To produce the brine in many salt pans, hot fresh water is pumped under high pressure into underground rock salt deposits. There the salt dissolves in the water and the brine obtained in this way is pumped back up and then evaporated. In the past, brines from salty springs were also used, which were naturally enriched with salt underground. Since such sources are rare, they only play an insignificant role for today's industrial production. Sometimes (of course, pre-concentrated) seawater was boiled in salt pans, e.g. B. on the small Danish island Læsø .
The buildings used as salt pans are also known as brewhouses or boiling houses . In Austria , the term Pfannhaus was used until the end of the 19th century after the vessels used for evaporation, the salt pans . In large companies today, closed systems are used that have a higher degree of efficiency .
Today, an estimated 70 percent of world consumption is obtained from rock salt, although more precise information is difficult because many producing countries do not provide any information about the origin of their salt. The production facilities are often in the hands of large multinational companies such as Cargill or Compass Minerals International . There are currently five salt pans in operation in Germany. Together with the salt mines, the total production volume in 2003 was around 14.1 million tons of salt.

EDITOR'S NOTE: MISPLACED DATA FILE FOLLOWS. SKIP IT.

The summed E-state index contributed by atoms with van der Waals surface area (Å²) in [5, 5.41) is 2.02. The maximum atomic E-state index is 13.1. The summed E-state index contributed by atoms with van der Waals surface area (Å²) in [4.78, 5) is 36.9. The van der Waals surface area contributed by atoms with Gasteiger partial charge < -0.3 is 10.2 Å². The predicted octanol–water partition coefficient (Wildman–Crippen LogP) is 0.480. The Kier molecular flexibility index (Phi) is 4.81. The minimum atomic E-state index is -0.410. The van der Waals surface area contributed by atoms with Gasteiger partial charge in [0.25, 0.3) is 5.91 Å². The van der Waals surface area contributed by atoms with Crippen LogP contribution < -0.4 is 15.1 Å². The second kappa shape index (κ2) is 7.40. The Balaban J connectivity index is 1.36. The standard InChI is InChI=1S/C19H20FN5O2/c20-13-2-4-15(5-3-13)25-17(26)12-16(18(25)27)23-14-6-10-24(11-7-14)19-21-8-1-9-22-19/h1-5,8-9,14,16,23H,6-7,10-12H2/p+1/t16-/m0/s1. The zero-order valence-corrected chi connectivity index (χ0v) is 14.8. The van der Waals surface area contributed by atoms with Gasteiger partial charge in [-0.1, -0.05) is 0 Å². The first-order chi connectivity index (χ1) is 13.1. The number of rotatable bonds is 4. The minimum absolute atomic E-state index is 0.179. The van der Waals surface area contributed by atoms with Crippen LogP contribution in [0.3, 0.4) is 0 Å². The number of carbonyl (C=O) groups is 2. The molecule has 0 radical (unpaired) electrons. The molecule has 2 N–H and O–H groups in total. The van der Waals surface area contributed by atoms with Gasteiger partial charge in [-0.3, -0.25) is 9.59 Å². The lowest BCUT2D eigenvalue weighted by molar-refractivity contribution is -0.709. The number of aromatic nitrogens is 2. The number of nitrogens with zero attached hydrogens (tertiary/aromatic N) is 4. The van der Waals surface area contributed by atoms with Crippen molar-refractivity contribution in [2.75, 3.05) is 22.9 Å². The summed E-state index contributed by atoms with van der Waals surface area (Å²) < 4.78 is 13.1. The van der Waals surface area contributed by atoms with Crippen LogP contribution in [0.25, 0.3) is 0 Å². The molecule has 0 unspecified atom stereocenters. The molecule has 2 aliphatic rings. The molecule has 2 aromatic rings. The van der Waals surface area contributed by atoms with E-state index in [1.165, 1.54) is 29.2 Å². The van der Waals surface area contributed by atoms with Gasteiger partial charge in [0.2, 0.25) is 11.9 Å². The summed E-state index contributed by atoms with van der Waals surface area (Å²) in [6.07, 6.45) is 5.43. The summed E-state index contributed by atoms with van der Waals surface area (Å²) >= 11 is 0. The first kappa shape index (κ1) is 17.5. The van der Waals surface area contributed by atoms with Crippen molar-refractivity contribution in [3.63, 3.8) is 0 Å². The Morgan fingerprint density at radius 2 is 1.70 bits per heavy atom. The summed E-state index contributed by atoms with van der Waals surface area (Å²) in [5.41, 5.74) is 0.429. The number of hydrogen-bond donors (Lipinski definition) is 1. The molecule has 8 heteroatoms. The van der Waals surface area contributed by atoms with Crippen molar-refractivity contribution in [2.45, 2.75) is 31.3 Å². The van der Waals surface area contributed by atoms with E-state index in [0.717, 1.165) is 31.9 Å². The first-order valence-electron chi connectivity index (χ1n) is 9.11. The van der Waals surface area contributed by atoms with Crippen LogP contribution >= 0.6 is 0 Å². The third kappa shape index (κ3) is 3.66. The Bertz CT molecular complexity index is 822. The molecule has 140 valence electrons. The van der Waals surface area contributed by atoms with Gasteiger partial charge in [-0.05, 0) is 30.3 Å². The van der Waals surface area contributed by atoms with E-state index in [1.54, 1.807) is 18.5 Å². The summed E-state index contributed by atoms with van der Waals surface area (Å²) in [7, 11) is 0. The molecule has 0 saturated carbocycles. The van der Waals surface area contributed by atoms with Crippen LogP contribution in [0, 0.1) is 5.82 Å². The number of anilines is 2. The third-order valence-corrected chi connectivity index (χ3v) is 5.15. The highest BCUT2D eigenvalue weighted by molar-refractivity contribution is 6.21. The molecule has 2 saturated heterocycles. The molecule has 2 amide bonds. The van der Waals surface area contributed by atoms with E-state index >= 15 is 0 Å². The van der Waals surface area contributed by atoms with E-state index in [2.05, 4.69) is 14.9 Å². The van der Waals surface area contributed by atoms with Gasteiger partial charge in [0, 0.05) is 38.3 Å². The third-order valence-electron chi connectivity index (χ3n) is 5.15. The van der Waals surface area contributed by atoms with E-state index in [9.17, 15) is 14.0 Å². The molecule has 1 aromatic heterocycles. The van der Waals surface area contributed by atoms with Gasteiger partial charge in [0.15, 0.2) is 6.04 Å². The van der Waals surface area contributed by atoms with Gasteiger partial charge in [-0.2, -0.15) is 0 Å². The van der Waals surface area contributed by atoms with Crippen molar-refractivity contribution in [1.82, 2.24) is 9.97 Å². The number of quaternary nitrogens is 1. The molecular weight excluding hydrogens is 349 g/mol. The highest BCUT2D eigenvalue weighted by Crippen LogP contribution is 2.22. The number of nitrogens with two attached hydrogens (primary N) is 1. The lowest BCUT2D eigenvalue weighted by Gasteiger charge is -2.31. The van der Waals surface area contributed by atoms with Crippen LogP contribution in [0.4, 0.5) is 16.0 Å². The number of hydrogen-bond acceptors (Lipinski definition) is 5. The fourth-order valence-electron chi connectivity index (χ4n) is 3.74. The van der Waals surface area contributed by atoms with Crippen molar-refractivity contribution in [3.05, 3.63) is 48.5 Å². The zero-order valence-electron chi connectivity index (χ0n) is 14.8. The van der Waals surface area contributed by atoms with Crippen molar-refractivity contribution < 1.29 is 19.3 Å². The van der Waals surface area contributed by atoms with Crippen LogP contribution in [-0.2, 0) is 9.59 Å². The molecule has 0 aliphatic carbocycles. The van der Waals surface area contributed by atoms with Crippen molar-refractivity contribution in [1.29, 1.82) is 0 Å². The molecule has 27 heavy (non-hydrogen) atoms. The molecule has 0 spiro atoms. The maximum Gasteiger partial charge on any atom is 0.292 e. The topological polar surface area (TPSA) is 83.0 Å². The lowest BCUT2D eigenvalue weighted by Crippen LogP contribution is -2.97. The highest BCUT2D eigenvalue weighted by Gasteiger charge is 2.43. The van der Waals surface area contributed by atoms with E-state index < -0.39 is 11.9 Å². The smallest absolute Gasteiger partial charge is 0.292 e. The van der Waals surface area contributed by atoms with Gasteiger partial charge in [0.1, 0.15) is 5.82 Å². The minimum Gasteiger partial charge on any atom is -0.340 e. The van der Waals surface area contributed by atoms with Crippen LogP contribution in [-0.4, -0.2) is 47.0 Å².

Boiling pan of the Luisenhall salt works
Former salt works in Bad Zurzach (Switzerland)
Salt boiling in a reconstructed medieval salt works, Schwäbisch Hall
Sculpture of a salt boiler around 800 BC At the Salzhof in Bad Salzuflen
Share of the Heilbronn salt works on January 28, 1922
Sea salt pans (salt marshes)